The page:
On the 29th of July 2023 the Hellenic police announced an investigation into 21 people including members of NGOs involved in supporting asylum seekers arriving in Lesvos. Mary Lawlor, the UN Special Rapporteur on Human Rights Defenders, referred to this on Twitter as ‘very disturbing news’ in line with concerning situations she had witnessed while on a visit to the country. She highlighted that ‘baseless investigations against defenders and their use to smear HRDs (Human Rights Defenders) via the media was a major issue’ of concern.

These accusations are not the first made against people working to support people arriving at Europe’s borders to seek asylum. In 2022, Human Rights Watch, commenting on allegations that 10 ‘foreign nationals’, including 4 working for NGOs, had ‘helped migrants enter Greek territory illegally (and) conducted espionage’, accused Greek authorities of ‘using criminal investigations to harass and intimidate groups that investigate abuses against migrants at Greece’s border’. Similarly, in May of this year, the case against Seán Binder and Sarah Mardini continued with them facing ‘charges of espionage and forgery which can carry sentences of up to eight years in prison. In addition… they also face ongoing investigation since 2018 for unfounded felony charges carrying up to 20 years in prison’.

These constant threats and uncertainty prolong the suffering people face. It affects not only those actively involved in the trials, but all humanitarians who wonder if it will be their acts of solidarity that make them the next suspect of the Greek authorities. Another organisation accused of smuggling, the Aegean Boat Report, stated in 2021 that it is ‘not, has never been and will never be a part of any smuggling ring, anywhere on Earth’ and that in fact what they are doing is being forced to step in to fill the role of the Greek State, that ‘prefers to shirk its responsibilities and, worse, to break laws to which Greece is a direct signatory’. In particular, the obligations under international law to protect those entering a territory to seek asylum, to hear their claim for protection, and to not commit acts of refoulement.

Speaking to people working and volunteering on the ‘hotspot’ islands this summer it was highlighted to me that there have been new incidents of criminalisation not only of people supporting people crossing borders to seek safety, such as the Lesvos case cited by Lawlor, but also of people themselves crossing borders to seek safety. In particular, those people assumed to be driving boats are once again being accused of being smugglers, with a number of charges reported in recent weeks. Yet such accusations don’t properly recognise the reality faced by people in this position, and the reality of being forced to use these irregular methods of entering Europe to seek safety. As I Have Rights point out, ‘often, smugglers abandon people at sea, leaving asylum seekers to fend for themselves by driving the boat to safety’. This does not make these people ‘boat drivers’ or ‘smugglers’ as they are accused of in these criminal charges, but rather people trying to protect themselves and others from the risk of losing their lives at sea.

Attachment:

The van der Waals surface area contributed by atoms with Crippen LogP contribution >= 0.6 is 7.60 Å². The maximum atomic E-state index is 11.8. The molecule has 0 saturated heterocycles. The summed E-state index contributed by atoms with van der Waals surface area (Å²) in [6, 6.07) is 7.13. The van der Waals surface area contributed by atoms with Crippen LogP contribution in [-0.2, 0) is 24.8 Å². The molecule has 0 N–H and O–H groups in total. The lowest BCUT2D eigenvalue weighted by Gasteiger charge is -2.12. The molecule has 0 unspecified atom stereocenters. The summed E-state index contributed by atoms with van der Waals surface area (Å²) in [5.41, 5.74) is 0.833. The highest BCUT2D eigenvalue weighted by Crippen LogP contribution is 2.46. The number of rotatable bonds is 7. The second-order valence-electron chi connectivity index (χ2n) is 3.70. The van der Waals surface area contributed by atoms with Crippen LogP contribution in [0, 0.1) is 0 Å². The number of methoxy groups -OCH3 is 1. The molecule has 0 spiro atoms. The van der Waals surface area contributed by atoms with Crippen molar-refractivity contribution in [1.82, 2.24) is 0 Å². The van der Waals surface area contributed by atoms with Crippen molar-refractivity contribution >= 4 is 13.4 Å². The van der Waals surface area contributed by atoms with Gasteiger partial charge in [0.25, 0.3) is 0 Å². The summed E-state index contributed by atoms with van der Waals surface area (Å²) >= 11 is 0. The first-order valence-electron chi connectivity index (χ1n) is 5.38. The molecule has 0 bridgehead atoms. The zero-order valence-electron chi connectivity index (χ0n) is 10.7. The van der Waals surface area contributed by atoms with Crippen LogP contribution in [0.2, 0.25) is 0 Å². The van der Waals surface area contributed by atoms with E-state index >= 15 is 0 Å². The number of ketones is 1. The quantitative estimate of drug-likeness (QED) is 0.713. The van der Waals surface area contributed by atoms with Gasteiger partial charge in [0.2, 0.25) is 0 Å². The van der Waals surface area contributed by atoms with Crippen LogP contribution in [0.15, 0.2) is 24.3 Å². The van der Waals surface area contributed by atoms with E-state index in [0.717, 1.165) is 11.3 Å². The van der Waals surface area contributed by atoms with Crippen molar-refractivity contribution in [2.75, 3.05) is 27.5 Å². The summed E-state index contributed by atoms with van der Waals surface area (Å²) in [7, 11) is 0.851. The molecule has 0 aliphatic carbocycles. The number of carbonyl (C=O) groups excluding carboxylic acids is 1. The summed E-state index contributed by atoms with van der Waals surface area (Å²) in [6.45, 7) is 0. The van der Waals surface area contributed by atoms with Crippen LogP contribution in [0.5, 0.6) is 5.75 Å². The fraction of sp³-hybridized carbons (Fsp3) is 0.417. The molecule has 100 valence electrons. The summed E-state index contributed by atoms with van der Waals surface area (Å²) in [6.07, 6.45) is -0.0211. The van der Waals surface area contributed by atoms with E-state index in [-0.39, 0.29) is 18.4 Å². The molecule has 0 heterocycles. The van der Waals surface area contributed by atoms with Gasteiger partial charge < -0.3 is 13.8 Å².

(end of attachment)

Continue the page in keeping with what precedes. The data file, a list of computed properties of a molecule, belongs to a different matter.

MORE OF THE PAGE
Such an approach of criminalisation has had tragic consequences in the past with people who have lost children at sea accused of endangering the life of their child and being criminally charged, and those who have taken over the role of driving the boat, with the aim of bringing their fellow passengers to safety, accused of smuggling. In the case of Hasan, one of the #Samos2, he was threatened with 230 years in prison for the suspected crime of ‘transportation of 24 third-country nationals into Greek territory without permission (smuggling), with the aggravating circumstances of endangering the lives of 23 and causing the death of one’.

Yet the reality is that anyone in that position would do everything they can to try save the lives of themselves and the people they are travelling with, who are seeking safety inside the borders of the EU. On the day of the verdict in the #Samos2 case in May 2022, Hasan was sentenced to 1 year and 5 months on probation. Achim Rollhäuser, who observed the trial as a member of the European Democratic Lawyers, argued that such a verdict was predictable. Particularly, ‘that Hasan, the boat driver, was convicted. He had to be the scapegoat. A person, a child indeed, had died; this could not go unpunished. Since neither the Greek Coast Guard, nor the Greek State as a whole, nor the EU with its murderous border policy, could be held responsible by the court, the only option was to blame the refugee who steered the boat’.

What each of these cases has in common then, is not the accusations being faced, or the people facing them, many of whom have different experiences, backgrounds and relationships with the borders of the EU. Rather what they have in common is the concerning and ‘disturbing’ trend in which those seeking safety and the people trying to support them are being prevented from doing so, and criminalised in the process, while State and EU actors whose duty it is to offer these protections are not only failing to do so, but are also looking to criminalise those who are trying to fill the gaps they leave behind. As Rollhäuser pointed out, it is the borders themselves and the policies that enforce them that are ‘murderous’, but it is cruelly and intentionally the people who are looking to overcome them who are punished.